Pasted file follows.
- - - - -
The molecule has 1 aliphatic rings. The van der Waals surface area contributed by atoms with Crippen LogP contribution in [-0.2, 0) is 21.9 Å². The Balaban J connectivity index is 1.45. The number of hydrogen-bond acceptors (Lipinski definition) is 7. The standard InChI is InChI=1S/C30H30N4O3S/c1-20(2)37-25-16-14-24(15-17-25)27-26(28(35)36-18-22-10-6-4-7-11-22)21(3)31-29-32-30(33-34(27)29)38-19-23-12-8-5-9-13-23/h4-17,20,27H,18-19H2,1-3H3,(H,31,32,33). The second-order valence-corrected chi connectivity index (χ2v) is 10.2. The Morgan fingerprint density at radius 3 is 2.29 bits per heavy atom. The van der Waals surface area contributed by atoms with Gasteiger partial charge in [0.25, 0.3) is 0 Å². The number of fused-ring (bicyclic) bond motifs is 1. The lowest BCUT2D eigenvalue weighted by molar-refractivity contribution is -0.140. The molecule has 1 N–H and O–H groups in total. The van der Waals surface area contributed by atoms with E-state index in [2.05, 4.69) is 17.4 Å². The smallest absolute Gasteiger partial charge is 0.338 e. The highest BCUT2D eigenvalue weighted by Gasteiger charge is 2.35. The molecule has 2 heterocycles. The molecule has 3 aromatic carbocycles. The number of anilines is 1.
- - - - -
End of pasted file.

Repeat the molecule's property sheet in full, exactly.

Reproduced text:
The molecule has 1 aliphatic rings. The van der Waals surface area contributed by atoms with Crippen LogP contribution in [-0.2, 0) is 21.9 Å². The Balaban J connectivity index is 1.45. The number of hydrogen-bond acceptors (Lipinski definition) is 7. The standard InChI is InChI=1S/C30H30N4O3S/c1-20(2)37-25-16-14-24(15-17-25)27-26(28(35)36-18-22-10-6-4-7-11-22)21(3)31-29-32-30(33-34(27)29)38-19-23-12-8-5-9-13-23/h4-17,20,27H,18-19H2,1-3H3,(H,31,32,33). The second-order valence-corrected chi connectivity index (χ2v) is 10.2. The Morgan fingerprint density at radius 3 is 2.29 bits per heavy atom. The van der Waals surface area contributed by atoms with Gasteiger partial charge in [0.25, 0.3) is 0 Å². The number of fused-ring (bicyclic) bond motifs is 1. The lowest BCUT2D eigenvalue weighted by molar-refractivity contribution is -0.140. The molecule has 1 N–H and O–H groups in total. The van der Waals surface area contributed by atoms with E-state index in [2.05, 4.69) is 17.4 Å². The smallest absolute Gasteiger partial charge is 0.338 e. The highest BCUT2D eigenvalue weighted by Gasteiger charge is 2.35. The molecule has 2 heterocycles. The molecule has 3 aromatic carbocycles. The number of anilines is 1.